So, finally -- really, later than I should have! -- I decided to take on a personal instead of professional challenge. I've been lucky enough to make a living as a full-time freelance writer for 24 years now -- but that's a very sedentary job. And simply by adding a couple of pounds each year, after a quarter-century I was 50 pounds overweight. And so I decided to tackle that ... and succeeded, taking it all off. And you know what? Suddenly I felt twenty years younger -- it really was like rejuvenation. I suddenly had way more energy and strength and stamina. And, of course, in SF we make the metaphoric literal: Rollback grew out of taking the leap from just feeling younger to actually being younger.
I portray Don, the main character of the book, as having also lost weight, although he did it long before the story begins. His incentive was a minor heart attack when he was about the same age I am now; thankfully, I avoided that --- I think winning a Hugo is a nicer kick in the butt then having a coronary!
4) Pretend you are a reader reading your own book for the first time. What impression will you come away with?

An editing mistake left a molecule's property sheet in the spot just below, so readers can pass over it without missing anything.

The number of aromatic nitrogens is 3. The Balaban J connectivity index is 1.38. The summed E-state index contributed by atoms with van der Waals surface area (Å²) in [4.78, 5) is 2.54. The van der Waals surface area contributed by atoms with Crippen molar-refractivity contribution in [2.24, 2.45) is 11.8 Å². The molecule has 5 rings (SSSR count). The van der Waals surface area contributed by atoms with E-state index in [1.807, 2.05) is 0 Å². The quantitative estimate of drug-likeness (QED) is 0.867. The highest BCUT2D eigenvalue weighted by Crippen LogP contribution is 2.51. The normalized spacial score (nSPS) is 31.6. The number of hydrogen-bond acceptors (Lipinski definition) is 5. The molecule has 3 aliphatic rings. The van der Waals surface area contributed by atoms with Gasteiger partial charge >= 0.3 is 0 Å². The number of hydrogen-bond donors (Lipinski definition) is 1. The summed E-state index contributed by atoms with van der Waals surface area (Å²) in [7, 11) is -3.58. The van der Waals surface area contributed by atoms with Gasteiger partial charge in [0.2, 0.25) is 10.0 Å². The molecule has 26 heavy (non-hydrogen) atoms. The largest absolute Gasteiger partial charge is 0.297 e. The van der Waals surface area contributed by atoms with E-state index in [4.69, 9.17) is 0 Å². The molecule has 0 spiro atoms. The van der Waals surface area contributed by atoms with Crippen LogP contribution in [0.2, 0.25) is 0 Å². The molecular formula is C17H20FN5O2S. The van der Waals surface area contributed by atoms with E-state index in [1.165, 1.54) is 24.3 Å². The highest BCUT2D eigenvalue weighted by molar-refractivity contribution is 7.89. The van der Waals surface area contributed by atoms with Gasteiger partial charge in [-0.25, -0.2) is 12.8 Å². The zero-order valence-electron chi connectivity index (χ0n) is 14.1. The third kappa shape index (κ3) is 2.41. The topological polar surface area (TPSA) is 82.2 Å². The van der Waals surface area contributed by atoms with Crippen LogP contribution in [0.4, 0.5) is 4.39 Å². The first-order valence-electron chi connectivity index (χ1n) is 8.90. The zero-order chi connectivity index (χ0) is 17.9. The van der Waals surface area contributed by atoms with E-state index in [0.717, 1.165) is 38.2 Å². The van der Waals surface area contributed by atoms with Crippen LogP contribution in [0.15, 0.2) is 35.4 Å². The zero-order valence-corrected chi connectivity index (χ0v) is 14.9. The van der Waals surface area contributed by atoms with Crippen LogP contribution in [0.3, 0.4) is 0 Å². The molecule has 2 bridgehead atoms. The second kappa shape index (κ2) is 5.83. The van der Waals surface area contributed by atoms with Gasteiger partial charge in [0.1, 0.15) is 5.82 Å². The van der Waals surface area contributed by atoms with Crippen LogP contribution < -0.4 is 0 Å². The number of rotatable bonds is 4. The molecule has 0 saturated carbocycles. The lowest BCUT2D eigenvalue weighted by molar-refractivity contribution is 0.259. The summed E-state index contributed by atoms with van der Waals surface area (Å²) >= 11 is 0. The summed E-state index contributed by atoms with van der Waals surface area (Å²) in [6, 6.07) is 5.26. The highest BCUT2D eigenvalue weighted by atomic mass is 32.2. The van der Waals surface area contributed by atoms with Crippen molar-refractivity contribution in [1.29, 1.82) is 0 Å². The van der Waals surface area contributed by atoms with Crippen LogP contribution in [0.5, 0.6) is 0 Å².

That science fiction can be moving, as well as thought-provoking. Although Rollback is full of the kind of big-philosophical-ideas stuff that has become the trademark of my books, it's also very much a love story -- a scientific romance, I like to say, echoing the term H.G. Wells used for his books.
5) What comes next? Will there be a sequel?
I have a tendency, which my editors probably disapprove of, to shoot myself in the foot as far as sequels are concerned. That is, I wrap up the story in the final chapter -- and then I tack on an epilogue, which is essentially the sequel in miniature. I first did that in Foreigner, back in 1994, and I do it again here in Rollback. I'm really not a big fan of sequels or series, and I think Arthur C. Clarke had it exactly right when he said the best way to end a book is by opening up a new vista that lets the reader write the sequel in his or her own mind.
So, no, there probably will never be an actual sequel by me to Rollback, although a number of people have already told me they'd love to read one, which is gratifying. Instead, I'm working on something completely different: a trilogy about the World Wide Web gaining consciousness. If I meet my deadline for the first volume, which has the working title of Wake, it should be in bookstores by Christmas of next year.